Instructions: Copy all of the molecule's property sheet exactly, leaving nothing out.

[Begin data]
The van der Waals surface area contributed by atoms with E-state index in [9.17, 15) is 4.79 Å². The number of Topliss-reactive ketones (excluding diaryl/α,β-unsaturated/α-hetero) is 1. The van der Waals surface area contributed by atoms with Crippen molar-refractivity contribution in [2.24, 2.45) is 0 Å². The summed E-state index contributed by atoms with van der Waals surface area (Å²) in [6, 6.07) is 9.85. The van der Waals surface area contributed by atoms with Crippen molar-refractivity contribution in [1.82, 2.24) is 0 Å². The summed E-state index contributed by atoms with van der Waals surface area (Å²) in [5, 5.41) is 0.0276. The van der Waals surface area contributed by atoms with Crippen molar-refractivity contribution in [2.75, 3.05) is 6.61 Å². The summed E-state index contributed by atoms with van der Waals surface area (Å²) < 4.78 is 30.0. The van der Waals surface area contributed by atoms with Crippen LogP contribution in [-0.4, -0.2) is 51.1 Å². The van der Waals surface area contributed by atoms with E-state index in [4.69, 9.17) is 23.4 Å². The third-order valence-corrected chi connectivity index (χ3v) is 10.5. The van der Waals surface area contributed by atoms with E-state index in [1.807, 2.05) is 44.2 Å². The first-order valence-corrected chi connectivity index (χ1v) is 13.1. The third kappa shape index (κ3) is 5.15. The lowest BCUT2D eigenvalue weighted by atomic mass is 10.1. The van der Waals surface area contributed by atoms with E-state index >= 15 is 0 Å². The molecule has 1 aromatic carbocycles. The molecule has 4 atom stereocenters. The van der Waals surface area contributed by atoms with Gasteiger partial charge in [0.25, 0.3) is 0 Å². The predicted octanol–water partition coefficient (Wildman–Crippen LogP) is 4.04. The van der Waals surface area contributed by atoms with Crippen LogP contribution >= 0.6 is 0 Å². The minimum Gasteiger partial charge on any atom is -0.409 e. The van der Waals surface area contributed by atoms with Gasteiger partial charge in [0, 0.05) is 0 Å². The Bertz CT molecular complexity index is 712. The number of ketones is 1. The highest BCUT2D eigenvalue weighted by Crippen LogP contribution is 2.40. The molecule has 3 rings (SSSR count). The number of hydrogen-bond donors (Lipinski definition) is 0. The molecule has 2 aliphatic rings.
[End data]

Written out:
The van der Waals surface area contributed by atoms with E-state index in [9.17, 15) is 4.79 Å². The number of Topliss-reactive ketones (excluding diaryl/α,β-unsaturated/α-hetero) is 1. The van der Waals surface area contributed by atoms with Crippen molar-refractivity contribution in [2.24, 2.45) is 0 Å². The summed E-state index contributed by atoms with van der Waals surface area (Å²) in [6, 6.07) is 9.85. The van der Waals surface area contributed by atoms with Crippen molar-refractivity contribution in [1.82, 2.24) is 0 Å². The summed E-state index contributed by atoms with van der Waals surface area (Å²) in [5, 5.41) is 0.0276. The van der Waals surface area contributed by atoms with Crippen molar-refractivity contribution in [2.75, 3.05) is 6.61 Å². The summed E-state index contributed by atoms with van der Waals surface area (Å²) < 4.78 is 30.0. The van der Waals surface area contributed by atoms with Crippen LogP contribution in [-0.4, -0.2) is 51.1 Å². The van der Waals surface area contributed by atoms with E-state index in [4.69, 9.17) is 23.4 Å². The third-order valence-corrected chi connectivity index (χ3v) is 10.5. The van der Waals surface area contributed by atoms with E-state index in [1.807, 2.05) is 44.2 Å². The first-order valence-corrected chi connectivity index (χ1v) is 13.1. The third kappa shape index (κ3) is 5.15. The lowest BCUT2D eigenvalue weighted by atomic mass is 10.1. The van der Waals surface area contributed by atoms with E-state index >= 15 is 0 Å². The molecule has 1 aromatic carbocycles. The molecule has 4 atom stereocenters. The van der Waals surface area contributed by atoms with Gasteiger partial charge in [0.25, 0.3) is 0 Å². The predicted octanol–water partition coefficient (Wildman–Crippen LogP) is 4.04. The van der Waals surface area contributed by atoms with Crippen LogP contribution >= 0.6 is 0 Å². The minimum Gasteiger partial charge on any atom is -0.409 e. The van der Waals surface area contributed by atoms with Gasteiger partial charge in [0, 0.05) is 0 Å². The Bertz CT molecular complexity index is 712. The number of ketones is 1. The highest BCUT2D eigenvalue weighted by Crippen LogP contribution is 2.40. The molecule has 3 rings (SSSR count). The number of hydrogen-bond donors (Lipinski definition) is 0. The molecule has 2 aliphatic rings.